There were no deaths or admissions to the intensive care unit. All patients were discharged, and at follow up all were asymptomatic. One P patient subsequently required readmission for bronchiolitis (positive for respiratory syncytial virus). S and P cases were discharged under a Home Quarantine Order (HQO); any caregiver who had accompanied the patient during the admission was subjected to the same order.

There were no cases of transmission of infection within the paediatric unit, either from patient to patient, or from patient to healthcare worker. All patients under HQO were followed up daily by phone and then as an outpatient after the end of the order. To date there have been no relapses or cases of transmission after recovery.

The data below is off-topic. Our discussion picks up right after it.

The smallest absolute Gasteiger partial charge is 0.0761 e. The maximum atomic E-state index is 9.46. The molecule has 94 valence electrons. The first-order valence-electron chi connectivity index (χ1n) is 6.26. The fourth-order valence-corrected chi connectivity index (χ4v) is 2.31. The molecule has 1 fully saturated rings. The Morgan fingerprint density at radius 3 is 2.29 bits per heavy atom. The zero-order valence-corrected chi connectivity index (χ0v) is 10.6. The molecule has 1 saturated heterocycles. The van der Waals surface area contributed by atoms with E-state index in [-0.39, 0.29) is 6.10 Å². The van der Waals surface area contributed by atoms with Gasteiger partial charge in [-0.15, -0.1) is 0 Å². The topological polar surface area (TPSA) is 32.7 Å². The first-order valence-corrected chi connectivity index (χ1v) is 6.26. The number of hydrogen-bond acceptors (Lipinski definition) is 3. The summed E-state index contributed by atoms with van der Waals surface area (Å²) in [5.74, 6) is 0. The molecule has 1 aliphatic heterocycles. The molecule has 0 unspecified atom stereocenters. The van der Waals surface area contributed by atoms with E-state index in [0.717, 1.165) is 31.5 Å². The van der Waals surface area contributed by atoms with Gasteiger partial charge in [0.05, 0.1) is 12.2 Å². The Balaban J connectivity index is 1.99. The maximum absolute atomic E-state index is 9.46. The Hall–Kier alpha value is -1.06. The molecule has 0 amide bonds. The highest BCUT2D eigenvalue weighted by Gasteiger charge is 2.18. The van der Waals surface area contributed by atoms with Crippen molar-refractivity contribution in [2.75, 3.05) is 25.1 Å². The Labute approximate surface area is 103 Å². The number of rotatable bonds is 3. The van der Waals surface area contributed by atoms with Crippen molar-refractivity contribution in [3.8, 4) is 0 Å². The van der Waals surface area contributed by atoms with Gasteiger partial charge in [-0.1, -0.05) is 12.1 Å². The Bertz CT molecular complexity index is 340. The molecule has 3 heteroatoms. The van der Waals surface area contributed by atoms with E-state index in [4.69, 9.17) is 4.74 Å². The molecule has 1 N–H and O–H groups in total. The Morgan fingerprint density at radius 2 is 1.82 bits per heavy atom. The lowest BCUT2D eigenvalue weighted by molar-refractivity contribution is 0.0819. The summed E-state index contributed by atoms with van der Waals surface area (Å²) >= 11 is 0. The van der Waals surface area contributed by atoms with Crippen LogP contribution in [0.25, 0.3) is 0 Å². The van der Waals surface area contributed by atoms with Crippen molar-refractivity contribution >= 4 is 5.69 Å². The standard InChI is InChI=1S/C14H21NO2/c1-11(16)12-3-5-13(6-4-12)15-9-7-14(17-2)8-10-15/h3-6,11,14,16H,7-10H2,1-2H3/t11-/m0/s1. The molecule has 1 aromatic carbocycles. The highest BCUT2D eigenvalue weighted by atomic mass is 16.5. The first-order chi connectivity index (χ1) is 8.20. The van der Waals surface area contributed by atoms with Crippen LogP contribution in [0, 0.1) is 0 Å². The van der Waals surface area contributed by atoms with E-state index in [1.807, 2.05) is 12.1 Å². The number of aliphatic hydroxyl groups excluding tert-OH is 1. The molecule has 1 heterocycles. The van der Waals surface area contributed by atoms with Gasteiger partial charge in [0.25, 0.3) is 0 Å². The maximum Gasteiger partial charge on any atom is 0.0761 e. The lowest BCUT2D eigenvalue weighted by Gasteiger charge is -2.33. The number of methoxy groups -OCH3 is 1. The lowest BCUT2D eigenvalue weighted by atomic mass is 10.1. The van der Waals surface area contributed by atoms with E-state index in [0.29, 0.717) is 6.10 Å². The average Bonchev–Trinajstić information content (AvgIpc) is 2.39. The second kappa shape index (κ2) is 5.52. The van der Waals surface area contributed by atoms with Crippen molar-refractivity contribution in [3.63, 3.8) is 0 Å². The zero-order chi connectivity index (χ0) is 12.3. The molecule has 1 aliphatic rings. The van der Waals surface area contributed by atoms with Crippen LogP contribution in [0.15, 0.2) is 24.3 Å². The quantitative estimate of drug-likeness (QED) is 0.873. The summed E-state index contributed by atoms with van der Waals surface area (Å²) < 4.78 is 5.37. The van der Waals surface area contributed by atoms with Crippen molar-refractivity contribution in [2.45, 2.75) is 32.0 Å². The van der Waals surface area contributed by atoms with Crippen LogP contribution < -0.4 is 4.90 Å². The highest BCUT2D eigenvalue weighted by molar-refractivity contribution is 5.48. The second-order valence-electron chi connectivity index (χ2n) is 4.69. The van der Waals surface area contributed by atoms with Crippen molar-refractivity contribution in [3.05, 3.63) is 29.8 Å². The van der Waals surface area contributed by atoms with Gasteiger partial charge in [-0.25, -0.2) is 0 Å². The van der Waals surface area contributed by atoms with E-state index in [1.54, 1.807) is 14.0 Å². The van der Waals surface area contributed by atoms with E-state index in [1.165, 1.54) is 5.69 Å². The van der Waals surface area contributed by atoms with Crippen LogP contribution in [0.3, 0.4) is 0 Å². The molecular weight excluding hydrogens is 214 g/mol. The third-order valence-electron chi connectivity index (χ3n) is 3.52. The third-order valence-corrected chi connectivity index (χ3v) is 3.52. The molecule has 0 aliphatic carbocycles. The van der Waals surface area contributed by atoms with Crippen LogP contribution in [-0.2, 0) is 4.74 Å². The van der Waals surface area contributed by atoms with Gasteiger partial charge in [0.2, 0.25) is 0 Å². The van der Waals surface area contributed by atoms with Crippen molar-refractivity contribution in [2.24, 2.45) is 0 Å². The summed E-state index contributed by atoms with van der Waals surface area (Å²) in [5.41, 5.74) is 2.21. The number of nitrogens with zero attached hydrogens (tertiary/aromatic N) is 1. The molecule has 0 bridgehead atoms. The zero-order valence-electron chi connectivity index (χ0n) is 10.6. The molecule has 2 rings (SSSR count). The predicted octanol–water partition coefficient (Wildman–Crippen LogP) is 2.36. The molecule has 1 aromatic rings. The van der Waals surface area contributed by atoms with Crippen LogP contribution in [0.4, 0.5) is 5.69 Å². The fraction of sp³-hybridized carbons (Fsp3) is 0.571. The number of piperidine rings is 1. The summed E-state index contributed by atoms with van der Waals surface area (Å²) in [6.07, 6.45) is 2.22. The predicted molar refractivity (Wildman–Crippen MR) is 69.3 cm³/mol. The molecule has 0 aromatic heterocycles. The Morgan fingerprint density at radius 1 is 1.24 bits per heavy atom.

All the O and most of the S (82%) cases went on to have an alternative diagnosis at discharge. The most common was viral fever or exanthem (n = 19), followed by pneumonia (n = 10). All the patients with pneumonia responded to antibiotic therapy. There were also 12 upper respiratory tract infections(including pharyngitis and tonsillitis), five cases of dengue fever, and four cases of gastroenteritis. The remaining cases had bronchitis and asthma.


The paediatric SARS cohort in Singapore has had relatively mild disease compared to the adult population,3,5 and this is in keeping with other reported series of children.7 Given the nature of healthcare delivery in Singapore and the heightened awareness of the SARS crisis we are confident that every SARS related paediatric case was referred to and managed in the designated unit.